19 May, The Bomarc Missile System

Early Cold War missile systems had some pretty amazing designs, or some pretty bland ones. In the case of airspace defense, the Nike missile system handled ICBM interception and bombers. However, by the 1960s the need for a more rapid response to inbound threats arose. Thus, the USAF implemented the ramjet powered Bomarc Missile. Bomarc had a unique capability due to it's design. It was capable of flying over 400 miles in horizontal flight after being launched to it's cruising altitude by its booster stage. Bomarc also had the honor of being the first radar guided surface-to-air missile, being introduced in 1959 and totally retired in 1972.

20 May, The F-15ACTIVE

The F-15 has seen some stuff. From dozens of variants, the F-15 has also been one of the most receptive to modifications for research purposes. The craziest of these modifications belongs to NASA. From various times from 1988 through 2008, NASA ran several programs on the F-15. The most well known of these was ACTIVE (Advanced Control Technology for Integrated Vehicles). ACTIVE explored modifications to yaw-control and thrust-vectoring technology. It was preceded by the F-15S/MTD and succeeded by the F-15IFCS. All of these used the same F-15, and had the same characteristics with modified and upgraded engines, front canards, and vectoring nozzles. The front-canards were cannibalized from F/A-18 Hornets.

21 May, The Boeing X-32

With the (ridiculous) news of the F-35 crash at Eglin today, I thought we'd look at the past a little bit, and examine (and laugh) at the F-35's brother that wasn't invited to the party. The X-32 was Boeing's submission to the JSF program and first flew in 2000. The X-32, originally known as "Monica", featured a pronounced chin-lip engine intake that distinguishes it in many depictions. This feature was not part of the original 1996 design. The original concept featured a much less pronounced intake more similar to that of the F-16. Ultimately it was dozens of design and functionality flaws that caused the DoD to select the X-35 over the X-32. Perhaps, thankfully, that was the case - maybe...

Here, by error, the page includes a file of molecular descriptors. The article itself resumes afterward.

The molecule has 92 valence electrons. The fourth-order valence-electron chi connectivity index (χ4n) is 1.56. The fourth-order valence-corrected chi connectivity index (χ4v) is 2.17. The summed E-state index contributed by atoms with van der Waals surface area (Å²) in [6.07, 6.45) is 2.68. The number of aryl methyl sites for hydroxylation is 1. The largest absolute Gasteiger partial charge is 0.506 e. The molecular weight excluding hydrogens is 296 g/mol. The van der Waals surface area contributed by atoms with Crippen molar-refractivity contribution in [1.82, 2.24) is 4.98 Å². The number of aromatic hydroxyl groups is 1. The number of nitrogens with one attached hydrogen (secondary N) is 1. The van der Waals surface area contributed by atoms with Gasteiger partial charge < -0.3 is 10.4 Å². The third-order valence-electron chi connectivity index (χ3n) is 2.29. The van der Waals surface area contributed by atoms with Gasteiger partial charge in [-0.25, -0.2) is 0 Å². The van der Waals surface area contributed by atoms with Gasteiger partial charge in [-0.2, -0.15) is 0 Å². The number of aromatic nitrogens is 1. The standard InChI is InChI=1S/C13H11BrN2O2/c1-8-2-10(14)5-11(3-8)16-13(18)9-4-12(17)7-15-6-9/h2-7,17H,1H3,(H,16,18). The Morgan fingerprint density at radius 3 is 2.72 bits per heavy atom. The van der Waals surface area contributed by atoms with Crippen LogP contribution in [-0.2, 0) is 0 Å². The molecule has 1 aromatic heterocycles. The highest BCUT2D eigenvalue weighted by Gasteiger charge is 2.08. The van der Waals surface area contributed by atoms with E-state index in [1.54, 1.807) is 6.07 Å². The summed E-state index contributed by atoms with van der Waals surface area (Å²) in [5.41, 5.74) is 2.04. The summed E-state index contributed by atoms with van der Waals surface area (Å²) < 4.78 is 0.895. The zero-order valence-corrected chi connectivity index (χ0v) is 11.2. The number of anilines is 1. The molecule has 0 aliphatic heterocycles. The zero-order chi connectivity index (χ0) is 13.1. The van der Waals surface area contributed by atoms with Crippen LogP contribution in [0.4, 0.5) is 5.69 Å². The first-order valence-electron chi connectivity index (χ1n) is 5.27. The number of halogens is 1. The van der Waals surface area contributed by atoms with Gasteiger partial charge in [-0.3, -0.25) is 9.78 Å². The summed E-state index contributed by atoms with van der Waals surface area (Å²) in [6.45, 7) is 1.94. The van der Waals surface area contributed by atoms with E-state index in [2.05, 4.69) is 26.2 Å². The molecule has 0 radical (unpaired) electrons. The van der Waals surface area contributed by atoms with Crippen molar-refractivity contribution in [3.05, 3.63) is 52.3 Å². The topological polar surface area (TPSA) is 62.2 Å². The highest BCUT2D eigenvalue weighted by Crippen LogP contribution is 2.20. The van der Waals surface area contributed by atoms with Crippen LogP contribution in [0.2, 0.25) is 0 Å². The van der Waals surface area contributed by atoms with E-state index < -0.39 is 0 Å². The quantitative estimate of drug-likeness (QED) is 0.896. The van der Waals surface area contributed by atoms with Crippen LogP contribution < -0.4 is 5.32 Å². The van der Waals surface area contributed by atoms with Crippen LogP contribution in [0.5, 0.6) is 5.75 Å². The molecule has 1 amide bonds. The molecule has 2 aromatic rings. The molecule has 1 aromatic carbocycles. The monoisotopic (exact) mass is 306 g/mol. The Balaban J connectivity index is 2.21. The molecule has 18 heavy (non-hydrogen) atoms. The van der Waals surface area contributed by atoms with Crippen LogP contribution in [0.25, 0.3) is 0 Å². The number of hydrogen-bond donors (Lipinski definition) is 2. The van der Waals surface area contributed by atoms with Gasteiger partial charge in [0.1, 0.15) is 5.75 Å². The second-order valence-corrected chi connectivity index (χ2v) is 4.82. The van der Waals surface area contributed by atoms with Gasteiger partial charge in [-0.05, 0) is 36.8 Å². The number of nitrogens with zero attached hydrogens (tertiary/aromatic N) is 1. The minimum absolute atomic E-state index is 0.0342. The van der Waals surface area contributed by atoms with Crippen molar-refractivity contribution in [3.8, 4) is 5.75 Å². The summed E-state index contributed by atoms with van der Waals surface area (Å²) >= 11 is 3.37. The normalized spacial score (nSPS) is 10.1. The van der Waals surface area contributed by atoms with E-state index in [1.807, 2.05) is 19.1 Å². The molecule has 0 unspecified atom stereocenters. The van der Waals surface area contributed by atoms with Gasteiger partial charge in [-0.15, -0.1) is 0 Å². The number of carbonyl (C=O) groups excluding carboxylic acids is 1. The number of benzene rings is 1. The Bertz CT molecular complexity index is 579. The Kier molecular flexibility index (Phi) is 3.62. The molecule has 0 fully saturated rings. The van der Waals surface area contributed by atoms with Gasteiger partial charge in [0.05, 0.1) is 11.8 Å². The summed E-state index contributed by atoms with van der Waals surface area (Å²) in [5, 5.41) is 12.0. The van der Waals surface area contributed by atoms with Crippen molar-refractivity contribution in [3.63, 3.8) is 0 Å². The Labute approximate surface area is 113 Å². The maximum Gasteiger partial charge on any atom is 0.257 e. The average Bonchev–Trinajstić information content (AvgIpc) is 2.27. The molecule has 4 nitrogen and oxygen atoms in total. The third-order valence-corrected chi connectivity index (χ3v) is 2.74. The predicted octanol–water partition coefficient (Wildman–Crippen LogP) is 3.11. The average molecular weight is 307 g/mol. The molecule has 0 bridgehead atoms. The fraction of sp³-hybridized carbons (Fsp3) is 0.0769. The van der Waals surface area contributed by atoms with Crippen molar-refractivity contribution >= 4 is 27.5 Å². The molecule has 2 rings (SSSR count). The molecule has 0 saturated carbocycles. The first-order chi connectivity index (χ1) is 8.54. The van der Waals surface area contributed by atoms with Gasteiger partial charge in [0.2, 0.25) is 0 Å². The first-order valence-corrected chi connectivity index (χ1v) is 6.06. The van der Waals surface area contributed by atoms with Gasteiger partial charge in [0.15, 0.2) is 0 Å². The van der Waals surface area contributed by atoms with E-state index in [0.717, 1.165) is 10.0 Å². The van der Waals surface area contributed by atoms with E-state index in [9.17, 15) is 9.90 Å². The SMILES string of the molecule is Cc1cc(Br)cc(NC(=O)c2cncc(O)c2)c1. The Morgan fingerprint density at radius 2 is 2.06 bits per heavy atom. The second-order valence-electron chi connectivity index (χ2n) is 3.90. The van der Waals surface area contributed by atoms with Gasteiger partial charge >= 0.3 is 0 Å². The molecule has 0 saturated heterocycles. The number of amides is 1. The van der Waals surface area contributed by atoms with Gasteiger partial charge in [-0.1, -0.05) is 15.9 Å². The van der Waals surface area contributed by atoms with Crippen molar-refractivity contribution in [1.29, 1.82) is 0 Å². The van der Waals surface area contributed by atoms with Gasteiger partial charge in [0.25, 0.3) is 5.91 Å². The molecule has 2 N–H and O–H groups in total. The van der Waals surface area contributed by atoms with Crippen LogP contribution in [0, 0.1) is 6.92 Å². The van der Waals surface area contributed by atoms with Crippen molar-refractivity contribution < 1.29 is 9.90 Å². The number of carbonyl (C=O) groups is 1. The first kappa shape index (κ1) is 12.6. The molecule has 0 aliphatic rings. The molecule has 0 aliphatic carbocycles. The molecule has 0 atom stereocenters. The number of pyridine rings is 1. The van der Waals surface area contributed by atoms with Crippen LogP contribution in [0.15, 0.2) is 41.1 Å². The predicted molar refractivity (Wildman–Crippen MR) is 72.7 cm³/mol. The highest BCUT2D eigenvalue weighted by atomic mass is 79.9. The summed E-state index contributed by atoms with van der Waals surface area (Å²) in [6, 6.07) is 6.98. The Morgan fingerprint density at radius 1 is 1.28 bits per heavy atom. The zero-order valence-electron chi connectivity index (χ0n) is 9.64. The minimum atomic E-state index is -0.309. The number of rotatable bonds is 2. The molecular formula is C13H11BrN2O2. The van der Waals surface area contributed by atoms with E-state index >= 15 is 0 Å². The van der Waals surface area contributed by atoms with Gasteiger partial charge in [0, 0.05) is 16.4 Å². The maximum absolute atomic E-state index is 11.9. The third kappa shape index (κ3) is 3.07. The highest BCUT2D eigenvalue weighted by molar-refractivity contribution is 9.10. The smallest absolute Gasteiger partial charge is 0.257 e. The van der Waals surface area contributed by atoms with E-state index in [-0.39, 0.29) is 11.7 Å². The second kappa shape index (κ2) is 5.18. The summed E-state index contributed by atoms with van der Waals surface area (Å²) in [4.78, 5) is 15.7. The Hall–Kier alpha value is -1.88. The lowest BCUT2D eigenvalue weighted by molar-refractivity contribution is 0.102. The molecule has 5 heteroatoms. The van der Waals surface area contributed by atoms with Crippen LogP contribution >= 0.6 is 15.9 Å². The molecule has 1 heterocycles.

22 May, The B-36 Peacemaker

It's time in the sun was short, and riddled with controversy. The B-36 Peacemaker was the premier post-World War bomber. However, the B-36 suffered from a case of being in the wrong place at the wrong time. The requirement was ordered by the U.S. Army in 1941, but the war ultimately drew-down resources for its development. By the time the aircraft first flew, it was 1946, and restructure was on the horizon for the U.S. military. It was introduced finally in 1948, but not before the smaller and faster B-47 was introduced the year before. The newly established USAF had decided to pursue Boeing's 460-series of designs as well, which would lead to the B-52 just four years after the B-36's introduction.

23 May, The Northrop YF-23

The best of all worlds. In preparation for the upcoming feature article this month, let's get a little "spiritual." The YF-23 was Northrop's entry into the ATF program in the 1990s. Smaller, sleeker, faster, and stealthier, the YF-23 incorporated features from a large cross section of aircraft. This included both models of the F-15 (including the then-new Strike Eagle), the F/A-18, and even the then-still-classified B-2 Spirit bomber. The design was done for innovation, but the rest - not so much. Most of the repurposed fighter components were selected to reduce cost and rapidly present a flyable prototype ahead of FY1991. The first YF-23 hit the skies a month before the YF-22 in August of 1990.